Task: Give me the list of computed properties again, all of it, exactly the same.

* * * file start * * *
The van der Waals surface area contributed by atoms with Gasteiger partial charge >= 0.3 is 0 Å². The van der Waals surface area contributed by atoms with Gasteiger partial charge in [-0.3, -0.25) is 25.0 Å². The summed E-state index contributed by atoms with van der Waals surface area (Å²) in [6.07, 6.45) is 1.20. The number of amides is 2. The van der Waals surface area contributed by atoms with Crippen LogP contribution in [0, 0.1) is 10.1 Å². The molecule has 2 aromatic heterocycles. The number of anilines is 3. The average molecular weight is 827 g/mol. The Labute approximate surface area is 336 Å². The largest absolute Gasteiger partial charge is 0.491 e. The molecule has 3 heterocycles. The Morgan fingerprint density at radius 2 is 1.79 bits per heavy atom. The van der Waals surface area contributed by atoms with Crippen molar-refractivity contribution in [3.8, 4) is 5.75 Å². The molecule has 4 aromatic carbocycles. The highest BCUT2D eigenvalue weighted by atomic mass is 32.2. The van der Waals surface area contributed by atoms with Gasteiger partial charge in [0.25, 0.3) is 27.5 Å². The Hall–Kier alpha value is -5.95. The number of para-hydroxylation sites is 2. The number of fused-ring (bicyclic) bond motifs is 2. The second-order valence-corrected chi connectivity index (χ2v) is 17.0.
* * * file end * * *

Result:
The van der Waals surface area contributed by atoms with Gasteiger partial charge >= 0.3 is 0 Å². The van der Waals surface area contributed by atoms with Gasteiger partial charge in [-0.3, -0.25) is 25.0 Å². The summed E-state index contributed by atoms with van der Waals surface area (Å²) in [6.07, 6.45) is 1.20. The number of amides is 2. The van der Waals surface area contributed by atoms with Crippen LogP contribution in [0, 0.1) is 10.1 Å². The molecule has 2 aromatic heterocycles. The number of anilines is 3. The average molecular weight is 827 g/mol. The Labute approximate surface area is 336 Å². The largest absolute Gasteiger partial charge is 0.491 e. The molecule has 3 heterocycles. The Morgan fingerprint density at radius 2 is 1.79 bits per heavy atom. The van der Waals surface area contributed by atoms with Crippen molar-refractivity contribution in [3.8, 4) is 5.75 Å². The molecule has 4 aromatic carbocycles. The highest BCUT2D eigenvalue weighted by atomic mass is 32.2. The van der Waals surface area contributed by atoms with Gasteiger partial charge in [0.25, 0.3) is 27.5 Å². The Hall–Kier alpha value is -5.95. The number of para-hydroxylation sites is 2. The number of fused-ring (bicyclic) bond motifs is 2. The second-order valence-corrected chi connectivity index (χ2v) is 17.0.